Director: Jonathan Glendening
Cast: Adele Silva, Billy Murray, Ali Bastian, Nick Nevern, Martin Compston, Barbara Nedeljakova, Sarah Douglas and Robert Englund
Plot: A pack of werewolves prowl London. When one of their own is accidentally killed by a stripper, they unleash hell on the staff.

I really wanted to hate this movie. I tried really hard. Most of the time, a B Movie has a neat-sounding title (when I hear there is a movie about Dragon Wasps, deep down, I usually want it to escape the bad title and surprise me by doing really well), but amounts to very little. Here, I showed up wanting to write a pompous, critical review about how a misogynist director gets away with filming barely-clothed women taking on werewolves in terrible prosthetics and condemning a clunky script. However, for whatever reason, I actually ended up liking this movie quite a bit.


Its main weapon is the fact that it actually enjoys just being itself. Most of the B Movies I have seen have enjoyed making themselves, often featuring a group of macho male soldiers taking on CGI monsters, but Strippers Vs. Werewolves is more interested in entertaining the audience. It stops and thinks how best can it get across its dumb B Movie nature in a way that will appeal to a group of people, bored at home and wanting to watch something that requires little intelligence to keep up with. It takes the B Movie idea of werewolves and makes them come against a group of strippers, an idea that instantly earns it a watch from blokes out of curiosity (not even bloggers are immune, it seems). It comes across as the sort of movie that doesn’t actually work out, but it has a secret weapon. Humour. Some of the jokes are bang on the mark. It isn’t the over-the-top set-pieces, like the occasional reference to other supernatural monsters out there, but the small punch-lines the movie slips into the script. The little jokes keep the film going and stop the cheesy dialogue from becoming too apparent. The American readers might want to be warned that this does require a certain British sense of humour (as well as fun in watching moderately famous British actors pop up), but for the most part, it does a good job of keeping everything ticking over enough to not be the usual mess that I usually have to review for Wednesdays. It does have its fair share of problems. In fact, there are hundreds of them. The main gripe that did wind me slightly is the fact that it sold itself with some of the more famous faces (Martin Kemp, Lucy Pinder – again, for the Brits more than the Americans), but they turned out to be little more than cameo appearances. Admittedly, Robert Englund turns up for one cameo that becomes the best scene of the film, getting across everything you want from a cameo by the maestro of the horror genre. However, it feels cheap when the new faces are the only ones that stick around after a few bloody opening scenes. The pacing is off by miles. It races along, cutting through scenes faster than the blink of an eye. We jump between werewolves and strippers so frantically, it becomes a struggle to keep up with what is going on. Then there is the finale, which is a little bit of a mess all around. It isn’t sure what to do with itself and you want it to at least attempt something a little more intelligent than an on-screen scoreboard. However, even when looking at these hundreds of problems, Strippers Vs. Werewolves remains a fun piece of B Movie cinema, complete with a great soundtrack and some amusing laughs. These days that is all I ask for.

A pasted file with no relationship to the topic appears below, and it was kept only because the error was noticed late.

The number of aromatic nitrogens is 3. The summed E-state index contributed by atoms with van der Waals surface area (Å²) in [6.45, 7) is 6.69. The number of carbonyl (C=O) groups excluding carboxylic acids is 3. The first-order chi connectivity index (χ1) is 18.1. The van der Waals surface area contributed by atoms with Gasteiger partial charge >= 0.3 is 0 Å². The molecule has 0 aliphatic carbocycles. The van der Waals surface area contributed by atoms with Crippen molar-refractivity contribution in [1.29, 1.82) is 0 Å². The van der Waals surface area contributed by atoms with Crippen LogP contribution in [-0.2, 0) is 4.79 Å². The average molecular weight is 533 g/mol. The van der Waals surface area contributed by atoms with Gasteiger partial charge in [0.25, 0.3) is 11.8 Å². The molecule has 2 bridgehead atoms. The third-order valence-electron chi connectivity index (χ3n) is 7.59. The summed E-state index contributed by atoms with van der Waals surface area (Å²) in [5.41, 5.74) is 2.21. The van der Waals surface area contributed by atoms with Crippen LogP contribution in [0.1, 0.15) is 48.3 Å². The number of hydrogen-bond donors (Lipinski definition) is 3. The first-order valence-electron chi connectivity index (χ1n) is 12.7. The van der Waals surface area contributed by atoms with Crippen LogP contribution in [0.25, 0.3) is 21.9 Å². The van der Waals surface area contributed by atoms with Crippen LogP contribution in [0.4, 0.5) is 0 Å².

Final Verdict: No, this is not a good movie, but the director, nor you, will care as soon as the jokes kick in.

Three Stars

6 thoughts on “Strippers Vs. Were-Wolves: The Review

    • Billy Murray is not the Bill Murray you are thinking of, but an ex-Eastenders star? Although, yes that is the Spaudau Ballet star playing the horniest werewolf cinema has ever seen. It is pretty much a collection of soap stars trying their hand at a movie. The acting comes across as a little ‘porn star acting-y’, but I have a feeling that was kind of the point.

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